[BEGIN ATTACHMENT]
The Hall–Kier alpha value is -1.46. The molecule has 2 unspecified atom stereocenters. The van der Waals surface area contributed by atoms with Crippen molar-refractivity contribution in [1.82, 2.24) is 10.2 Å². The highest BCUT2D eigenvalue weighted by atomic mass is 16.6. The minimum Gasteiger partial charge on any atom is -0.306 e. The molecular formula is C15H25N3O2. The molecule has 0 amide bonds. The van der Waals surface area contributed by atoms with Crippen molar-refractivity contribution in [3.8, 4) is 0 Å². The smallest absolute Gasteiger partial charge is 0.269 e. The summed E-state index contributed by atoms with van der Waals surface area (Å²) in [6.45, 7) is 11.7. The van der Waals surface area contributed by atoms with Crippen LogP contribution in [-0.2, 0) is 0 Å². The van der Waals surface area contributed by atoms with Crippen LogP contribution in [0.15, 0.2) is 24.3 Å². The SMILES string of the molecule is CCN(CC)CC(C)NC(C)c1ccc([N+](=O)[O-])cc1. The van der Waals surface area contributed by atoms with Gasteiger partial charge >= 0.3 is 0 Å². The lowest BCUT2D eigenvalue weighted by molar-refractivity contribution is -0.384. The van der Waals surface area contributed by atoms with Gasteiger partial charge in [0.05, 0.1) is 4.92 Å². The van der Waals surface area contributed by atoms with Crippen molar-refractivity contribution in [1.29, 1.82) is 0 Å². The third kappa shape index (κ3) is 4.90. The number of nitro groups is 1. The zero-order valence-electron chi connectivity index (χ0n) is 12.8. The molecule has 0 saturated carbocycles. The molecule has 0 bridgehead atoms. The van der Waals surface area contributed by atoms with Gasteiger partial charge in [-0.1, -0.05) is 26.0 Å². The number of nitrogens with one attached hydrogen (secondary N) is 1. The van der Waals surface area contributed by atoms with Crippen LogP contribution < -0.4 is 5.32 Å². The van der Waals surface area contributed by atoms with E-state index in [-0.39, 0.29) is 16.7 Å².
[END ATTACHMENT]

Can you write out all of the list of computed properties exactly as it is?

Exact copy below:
The Hall–Kier alpha value is -1.46. The molecule has 2 unspecified atom stereocenters. The van der Waals surface area contributed by atoms with Crippen molar-refractivity contribution in [1.82, 2.24) is 10.2 Å². The highest BCUT2D eigenvalue weighted by atomic mass is 16.6. The minimum Gasteiger partial charge on any atom is -0.306 e. The molecular formula is C15H25N3O2. The molecule has 0 amide bonds. The van der Waals surface area contributed by atoms with Crippen molar-refractivity contribution in [3.8, 4) is 0 Å². The smallest absolute Gasteiger partial charge is 0.269 e. The summed E-state index contributed by atoms with van der Waals surface area (Å²) in [6.45, 7) is 11.7. The van der Waals surface area contributed by atoms with Crippen LogP contribution in [-0.2, 0) is 0 Å². The van der Waals surface area contributed by atoms with Crippen LogP contribution in [0.15, 0.2) is 24.3 Å². The SMILES string of the molecule is CCN(CC)CC(C)NC(C)c1ccc([N+](=O)[O-])cc1. The van der Waals surface area contributed by atoms with Gasteiger partial charge >= 0.3 is 0 Å². The lowest BCUT2D eigenvalue weighted by molar-refractivity contribution is -0.384. The van der Waals surface area contributed by atoms with Gasteiger partial charge in [0.05, 0.1) is 4.92 Å². The van der Waals surface area contributed by atoms with Crippen molar-refractivity contribution in [1.29, 1.82) is 0 Å². The third kappa shape index (κ3) is 4.90. The number of nitro groups is 1. The zero-order valence-electron chi connectivity index (χ0n) is 12.8. The molecule has 0 saturated carbocycles. The molecule has 0 bridgehead atoms. The van der Waals surface area contributed by atoms with Gasteiger partial charge in [-0.1, -0.05) is 26.0 Å². The number of nitrogens with one attached hydrogen (secondary N) is 1. The van der Waals surface area contributed by atoms with Crippen LogP contribution < -0.4 is 5.32 Å². The van der Waals surface area contributed by atoms with E-state index in [-0.39, 0.29) is 16.7 Å².